The continuing deterioration in investor sentiment is triggering a buy signal from a measure that has a 94 percent success rate.
Bank of America Merrill Lynch's Sell-Side Indicator fell by the most in 14 months during the stock market's awful October, which saw the S&P 500 tumble 6.9 percent. The gauge measures sentiment from sell-side analysts and fell to a reading of 56.4 from 56.9, indicating the percentage level of portfolios allocated to stocks.
The indicator is contrarian in nature, meaning that extremes in sentiment suggest that the market is about to go the other way. For example, a reading of 61.9 represents high bullishness and thus triggers a "sell" signal.
When sentiment hits the current level or lower, returns over the next 12 months have been positive 94 percent of the time, according to BofAML. The median return in such cases is a gain of 19 percent.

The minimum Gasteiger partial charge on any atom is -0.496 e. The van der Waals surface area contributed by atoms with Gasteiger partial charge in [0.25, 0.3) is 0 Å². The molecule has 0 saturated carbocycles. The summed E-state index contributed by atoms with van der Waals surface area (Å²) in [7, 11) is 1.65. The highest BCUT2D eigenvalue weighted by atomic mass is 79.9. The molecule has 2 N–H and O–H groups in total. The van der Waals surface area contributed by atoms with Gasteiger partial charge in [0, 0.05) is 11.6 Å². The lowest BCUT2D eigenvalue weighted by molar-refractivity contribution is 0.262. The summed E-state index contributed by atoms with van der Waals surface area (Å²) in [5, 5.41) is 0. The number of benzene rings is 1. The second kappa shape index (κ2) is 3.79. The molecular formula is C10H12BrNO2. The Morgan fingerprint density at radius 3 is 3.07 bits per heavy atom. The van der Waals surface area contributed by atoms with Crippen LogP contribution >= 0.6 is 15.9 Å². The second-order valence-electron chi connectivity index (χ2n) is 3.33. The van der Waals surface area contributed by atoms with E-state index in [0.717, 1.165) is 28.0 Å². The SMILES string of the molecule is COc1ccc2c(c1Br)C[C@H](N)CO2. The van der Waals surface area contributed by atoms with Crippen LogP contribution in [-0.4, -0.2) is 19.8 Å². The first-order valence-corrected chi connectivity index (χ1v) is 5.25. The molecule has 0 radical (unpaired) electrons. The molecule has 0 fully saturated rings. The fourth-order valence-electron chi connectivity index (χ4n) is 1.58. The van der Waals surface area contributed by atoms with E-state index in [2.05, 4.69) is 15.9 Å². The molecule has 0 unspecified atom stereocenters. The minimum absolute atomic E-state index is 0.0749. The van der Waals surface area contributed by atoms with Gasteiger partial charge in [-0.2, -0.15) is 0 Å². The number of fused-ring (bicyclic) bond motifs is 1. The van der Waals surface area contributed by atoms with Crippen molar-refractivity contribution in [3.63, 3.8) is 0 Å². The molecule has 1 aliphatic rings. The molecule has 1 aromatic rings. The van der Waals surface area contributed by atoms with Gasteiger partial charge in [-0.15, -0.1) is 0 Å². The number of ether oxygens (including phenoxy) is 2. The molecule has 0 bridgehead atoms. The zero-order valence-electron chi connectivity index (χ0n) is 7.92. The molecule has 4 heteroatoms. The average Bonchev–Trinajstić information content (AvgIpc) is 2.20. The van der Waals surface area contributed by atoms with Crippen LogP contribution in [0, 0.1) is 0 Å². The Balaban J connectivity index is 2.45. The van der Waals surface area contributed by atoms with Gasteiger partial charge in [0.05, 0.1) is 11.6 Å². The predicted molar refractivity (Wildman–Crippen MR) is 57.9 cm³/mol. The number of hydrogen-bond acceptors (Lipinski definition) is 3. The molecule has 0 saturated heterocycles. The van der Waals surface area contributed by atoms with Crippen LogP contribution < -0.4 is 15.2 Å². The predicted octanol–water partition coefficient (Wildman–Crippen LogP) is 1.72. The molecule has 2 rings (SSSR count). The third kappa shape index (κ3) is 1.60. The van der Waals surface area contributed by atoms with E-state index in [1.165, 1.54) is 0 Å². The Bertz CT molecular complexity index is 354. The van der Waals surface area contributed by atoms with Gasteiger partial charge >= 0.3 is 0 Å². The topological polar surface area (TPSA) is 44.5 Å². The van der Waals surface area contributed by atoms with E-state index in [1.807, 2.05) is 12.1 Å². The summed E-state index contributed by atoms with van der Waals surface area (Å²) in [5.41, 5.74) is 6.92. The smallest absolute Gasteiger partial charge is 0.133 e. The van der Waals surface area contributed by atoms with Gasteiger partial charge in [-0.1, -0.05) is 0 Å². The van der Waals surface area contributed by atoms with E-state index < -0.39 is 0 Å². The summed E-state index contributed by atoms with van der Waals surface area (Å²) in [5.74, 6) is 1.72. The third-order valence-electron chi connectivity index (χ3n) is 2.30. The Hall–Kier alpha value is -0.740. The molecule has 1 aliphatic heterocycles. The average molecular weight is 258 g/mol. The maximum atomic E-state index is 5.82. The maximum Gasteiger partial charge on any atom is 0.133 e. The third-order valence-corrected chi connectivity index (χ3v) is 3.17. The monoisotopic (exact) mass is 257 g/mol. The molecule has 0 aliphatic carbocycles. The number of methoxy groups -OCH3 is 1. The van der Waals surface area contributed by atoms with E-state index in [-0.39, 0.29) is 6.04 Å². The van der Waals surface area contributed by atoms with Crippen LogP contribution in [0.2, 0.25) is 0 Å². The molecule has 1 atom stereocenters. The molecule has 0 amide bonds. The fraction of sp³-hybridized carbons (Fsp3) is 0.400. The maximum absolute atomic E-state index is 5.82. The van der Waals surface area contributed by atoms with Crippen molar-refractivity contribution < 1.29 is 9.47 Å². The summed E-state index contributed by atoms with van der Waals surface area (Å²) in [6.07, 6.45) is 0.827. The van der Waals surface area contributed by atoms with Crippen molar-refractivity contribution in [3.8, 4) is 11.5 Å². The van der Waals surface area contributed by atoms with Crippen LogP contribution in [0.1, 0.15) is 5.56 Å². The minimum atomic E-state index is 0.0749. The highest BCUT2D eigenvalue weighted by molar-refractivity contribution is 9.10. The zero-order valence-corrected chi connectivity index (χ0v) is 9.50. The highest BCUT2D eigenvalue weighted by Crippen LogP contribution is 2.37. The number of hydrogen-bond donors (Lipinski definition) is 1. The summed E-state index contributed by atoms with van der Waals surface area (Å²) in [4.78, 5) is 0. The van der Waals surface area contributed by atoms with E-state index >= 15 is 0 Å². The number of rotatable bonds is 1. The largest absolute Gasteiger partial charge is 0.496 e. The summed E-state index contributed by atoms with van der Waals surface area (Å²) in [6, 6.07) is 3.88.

The firm's strategists note that the indicator is just one of five tools it uses to estimate market direction.
"The current level is the lowest in almost a year as pessimism gripped the market amid concerns over profit growth peaking, a hawkish Fed, China-US trade tensions, and weak global fundamentals," Savita Subramanian, equity and quant strategist at the firm, said in a note.
The indicator isn't perfect. However, the firm did use a similar gauge, its "Bull & Bear" indicator, to accurately warn clients in late January and early February that a sell-off was coming.
Overall, BofAML holds an optimistic view of the market. The firm's 2018 target for the S&P 500 remains 3,000, indicating a 10.6 percent gain from Wednesday's close.